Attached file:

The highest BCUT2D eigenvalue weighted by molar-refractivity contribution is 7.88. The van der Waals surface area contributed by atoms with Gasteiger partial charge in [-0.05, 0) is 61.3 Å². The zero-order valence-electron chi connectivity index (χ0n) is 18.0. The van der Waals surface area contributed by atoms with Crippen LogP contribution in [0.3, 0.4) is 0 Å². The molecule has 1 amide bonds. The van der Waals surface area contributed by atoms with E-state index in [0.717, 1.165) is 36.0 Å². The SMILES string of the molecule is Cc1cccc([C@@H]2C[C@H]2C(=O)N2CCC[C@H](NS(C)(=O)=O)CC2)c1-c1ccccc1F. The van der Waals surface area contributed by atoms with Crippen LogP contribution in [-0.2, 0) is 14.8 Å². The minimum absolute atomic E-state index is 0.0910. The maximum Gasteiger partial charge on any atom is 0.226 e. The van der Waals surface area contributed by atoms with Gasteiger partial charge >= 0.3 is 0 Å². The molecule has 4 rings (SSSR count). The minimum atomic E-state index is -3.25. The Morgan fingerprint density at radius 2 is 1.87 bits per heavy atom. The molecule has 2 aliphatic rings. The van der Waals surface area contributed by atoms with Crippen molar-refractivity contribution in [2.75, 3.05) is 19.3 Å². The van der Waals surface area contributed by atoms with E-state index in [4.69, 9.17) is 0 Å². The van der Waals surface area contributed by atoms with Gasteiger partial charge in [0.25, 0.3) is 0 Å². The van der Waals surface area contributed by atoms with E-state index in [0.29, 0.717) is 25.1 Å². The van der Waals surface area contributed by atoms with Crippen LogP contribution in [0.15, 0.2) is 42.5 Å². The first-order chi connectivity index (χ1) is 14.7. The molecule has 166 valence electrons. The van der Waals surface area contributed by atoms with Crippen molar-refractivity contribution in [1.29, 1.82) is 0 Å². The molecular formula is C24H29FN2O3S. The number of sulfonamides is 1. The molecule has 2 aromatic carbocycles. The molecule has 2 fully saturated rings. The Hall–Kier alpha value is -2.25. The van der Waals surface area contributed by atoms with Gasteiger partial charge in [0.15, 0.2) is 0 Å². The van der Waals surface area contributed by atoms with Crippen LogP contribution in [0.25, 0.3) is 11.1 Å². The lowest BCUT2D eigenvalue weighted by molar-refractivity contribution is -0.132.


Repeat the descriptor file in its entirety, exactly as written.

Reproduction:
The highest BCUT2D eigenvalue weighted by molar-refractivity contribution is 7.88. The van der Waals surface area contributed by atoms with Gasteiger partial charge in [-0.05, 0) is 61.3 Å². The zero-order valence-electron chi connectivity index (χ0n) is 18.0. The van der Waals surface area contributed by atoms with Crippen LogP contribution in [0.3, 0.4) is 0 Å². The molecule has 1 amide bonds. The van der Waals surface area contributed by atoms with E-state index in [0.717, 1.165) is 36.0 Å². The SMILES string of the molecule is Cc1cccc([C@@H]2C[C@H]2C(=O)N2CCC[C@H](NS(C)(=O)=O)CC2)c1-c1ccccc1F. The van der Waals surface area contributed by atoms with Crippen LogP contribution in [-0.2, 0) is 14.8 Å². The minimum absolute atomic E-state index is 0.0910. The maximum Gasteiger partial charge on any atom is 0.226 e. The van der Waals surface area contributed by atoms with Gasteiger partial charge >= 0.3 is 0 Å². The molecule has 4 rings (SSSR count). The minimum atomic E-state index is -3.25. The Morgan fingerprint density at radius 2 is 1.87 bits per heavy atom. The molecule has 2 aliphatic rings. The van der Waals surface area contributed by atoms with Crippen molar-refractivity contribution in [2.75, 3.05) is 19.3 Å². The van der Waals surface area contributed by atoms with E-state index in [4.69, 9.17) is 0 Å². The van der Waals surface area contributed by atoms with Gasteiger partial charge in [0.25, 0.3) is 0 Å². The van der Waals surface area contributed by atoms with E-state index in [0.29, 0.717) is 25.1 Å². The van der Waals surface area contributed by atoms with Crippen LogP contribution in [0.15, 0.2) is 42.5 Å². The first-order chi connectivity index (χ1) is 14.7. The molecule has 166 valence electrons. The van der Waals surface area contributed by atoms with Crippen molar-refractivity contribution in [1.29, 1.82) is 0 Å². The molecular formula is C24H29FN2O3S. The number of sulfonamides is 1. The molecule has 2 aromatic carbocycles. The molecule has 2 fully saturated rings. The Hall–Kier alpha value is -2.25. The van der Waals surface area contributed by atoms with Gasteiger partial charge in [0.15, 0.2) is 0 Å². The van der Waals surface area contributed by atoms with Crippen LogP contribution in [0.25, 0.3) is 11.1 Å². The lowest BCUT2D eigenvalue weighted by molar-refractivity contribution is -0.132.